One Hundred Years of Elliott Johnston QC OAM
26.2.1918 – 25.8.2011
The path Elliott took in life was certainly not the trodden one.
Fearless campaigner for the working class person, champion of the human rights movement, and passionate advocate for Indigenous Australians, the disadvantaged, and the oppressed, Elliott strode his own mighty path from start to finish. Every step forward reinforced his commitment to creating equal justice for all Australians.
In 1946, Elliott founded his own legal practice and was joined by his fiercely intelligent wife Elizabeth two years later. Together, they created the firm now known as Johnston Withers, and their legacy is something of which we as current employees are proud to be reminded. Elliott’s belief in the rights and decency of ordinary men and women – and in the importance of achieving justice for the marginalised people within our community – was sacrosanct. He was first and foremost a worker himself, and remained actively engaged in the law until his final days. He chided me once for working only three days per week at the time. I cited the importance of seeking work-life balance as my reason for doing so. He looked at me quizzically as he pondered the merits of my resolve. “But how can that possibly work in the Law, dear? Surely, the client’s needs must come first!”
As Elliott’s legal career catapulted into the limelight in the 1960’-s, there followed much political deliberation about how his ardent Communist Party involvement was not only a threat to national security, but was also compromising his obvious potential for senior legal and judicial roles. Elliott finally received an eyebrow-raising promotion to Queen’s Counsel by the Dunstan Government in 1970. Then, in 1983, he was offered a position on the Supreme Court Bench. A condition of the appointment meant Elliott had to relinquish his political party membership, and hence the decision to accept the promotion was personally gruelling and confronting. He made it his mission to prove that someone with staunch Communist ideals could perform the judicial role well.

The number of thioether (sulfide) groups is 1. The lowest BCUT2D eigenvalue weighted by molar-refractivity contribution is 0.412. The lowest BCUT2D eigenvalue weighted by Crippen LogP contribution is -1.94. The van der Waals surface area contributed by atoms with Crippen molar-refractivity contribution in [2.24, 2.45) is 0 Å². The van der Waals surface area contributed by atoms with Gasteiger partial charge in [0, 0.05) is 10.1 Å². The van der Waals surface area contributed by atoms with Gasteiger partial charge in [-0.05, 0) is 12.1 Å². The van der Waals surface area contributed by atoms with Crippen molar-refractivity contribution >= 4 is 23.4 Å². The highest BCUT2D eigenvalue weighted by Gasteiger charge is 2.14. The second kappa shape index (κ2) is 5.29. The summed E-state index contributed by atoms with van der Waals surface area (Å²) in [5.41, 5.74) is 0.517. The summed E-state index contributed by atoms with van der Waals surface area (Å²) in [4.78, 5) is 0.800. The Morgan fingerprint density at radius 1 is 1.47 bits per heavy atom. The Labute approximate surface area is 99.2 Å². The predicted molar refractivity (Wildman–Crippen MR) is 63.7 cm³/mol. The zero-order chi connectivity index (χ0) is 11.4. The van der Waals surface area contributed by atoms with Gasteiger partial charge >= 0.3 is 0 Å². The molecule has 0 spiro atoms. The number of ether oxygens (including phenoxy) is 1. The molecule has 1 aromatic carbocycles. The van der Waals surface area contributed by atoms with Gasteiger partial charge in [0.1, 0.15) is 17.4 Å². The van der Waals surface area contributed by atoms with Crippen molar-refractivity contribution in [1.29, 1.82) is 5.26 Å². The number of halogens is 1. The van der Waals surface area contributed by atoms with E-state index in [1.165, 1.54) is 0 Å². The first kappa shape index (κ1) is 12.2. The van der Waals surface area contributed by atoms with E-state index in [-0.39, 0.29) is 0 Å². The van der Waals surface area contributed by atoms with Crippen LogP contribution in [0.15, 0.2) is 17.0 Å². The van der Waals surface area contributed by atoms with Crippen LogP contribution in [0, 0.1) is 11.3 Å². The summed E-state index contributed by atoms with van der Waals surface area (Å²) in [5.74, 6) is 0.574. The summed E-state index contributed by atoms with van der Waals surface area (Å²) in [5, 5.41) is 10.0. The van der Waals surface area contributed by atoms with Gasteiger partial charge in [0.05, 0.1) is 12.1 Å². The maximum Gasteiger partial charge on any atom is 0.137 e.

“When those who came to meet him after he had been elevated to Queen’s Counsel, or, indeed to the Bench, and he knew that they were horrified with the notion of him being a communist, it just made him all the more charming, all the more measured, all the more engaging, and people went away bewildered and beguiled by his charms.” *
Given his personal reservations about the merits of the prison system, Elliott was initially criticised for being too lenient in his sentencing role, but he quickly adjusted his penalties so as not to attract further attention from the higher courts. Thirty years ago today – on his 70th birthday – and after a short but greatly admired stint on the Bench, he ceased his judicial tenure a few months prior to notching up the five years of service required to qualify for the statutory Judge’s pension for the remainder of his life. At the start of his tenure, the Bannon Government had offered to negotiate a deal with him of sorts, so as to guarantee him an ongoing source of income, but Elliott had declined to discuss (let alone accept) any such notion. To have done so would, in his eyes, have flown in the face of his Communist leanings. Instead, he kept working. His next public role was a national one – leading the Royal Commission into Aboriginal Deaths in Custody – and precipitated more than 300 formal recommendations on how to improve and implement policy so as to reduce the dire incidence of tragedy so prevalent in this area.